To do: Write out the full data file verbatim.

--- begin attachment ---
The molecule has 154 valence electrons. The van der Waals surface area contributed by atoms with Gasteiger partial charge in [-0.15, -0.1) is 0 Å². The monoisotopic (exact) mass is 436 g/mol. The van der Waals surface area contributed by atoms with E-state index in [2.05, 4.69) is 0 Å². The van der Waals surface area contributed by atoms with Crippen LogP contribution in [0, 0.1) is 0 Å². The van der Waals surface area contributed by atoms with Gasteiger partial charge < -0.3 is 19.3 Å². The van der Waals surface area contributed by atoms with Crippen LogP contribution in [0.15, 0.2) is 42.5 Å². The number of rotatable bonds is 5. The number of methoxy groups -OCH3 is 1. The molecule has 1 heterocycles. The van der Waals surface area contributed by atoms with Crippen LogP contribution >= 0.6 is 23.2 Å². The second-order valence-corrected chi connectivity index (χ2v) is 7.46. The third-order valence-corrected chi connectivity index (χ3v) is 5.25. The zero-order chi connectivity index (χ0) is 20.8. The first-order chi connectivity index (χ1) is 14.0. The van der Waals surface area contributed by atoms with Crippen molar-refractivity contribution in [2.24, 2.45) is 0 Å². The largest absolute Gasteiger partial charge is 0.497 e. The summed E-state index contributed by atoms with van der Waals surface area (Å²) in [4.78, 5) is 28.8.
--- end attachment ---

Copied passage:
The molecule has 154 valence electrons. The van der Waals surface area contributed by atoms with Gasteiger partial charge in [-0.15, -0.1) is 0 Å². The monoisotopic (exact) mass is 436 g/mol. The van der Waals surface area contributed by atoms with E-state index in [2.05, 4.69) is 0 Å². The van der Waals surface area contributed by atoms with Crippen LogP contribution in [0, 0.1) is 0 Å². The van der Waals surface area contributed by atoms with Gasteiger partial charge < -0.3 is 19.3 Å². The van der Waals surface area contributed by atoms with Crippen LogP contribution in [0.15, 0.2) is 42.5 Å². The number of rotatable bonds is 5. The number of methoxy groups -OCH3 is 1. The molecule has 1 heterocycles. The van der Waals surface area contributed by atoms with Crippen LogP contribution >= 0.6 is 23.2 Å². The second-order valence-corrected chi connectivity index (χ2v) is 7.46. The third-order valence-corrected chi connectivity index (χ3v) is 5.25. The zero-order chi connectivity index (χ0) is 20.8. The first-order chi connectivity index (χ1) is 14.0. The van der Waals surface area contributed by atoms with Crippen molar-refractivity contribution in [2.24, 2.45) is 0 Å². The largest absolute Gasteiger partial charge is 0.497 e. The summed E-state index contributed by atoms with van der Waals surface area (Å²) in [4.78, 5) is 28.8.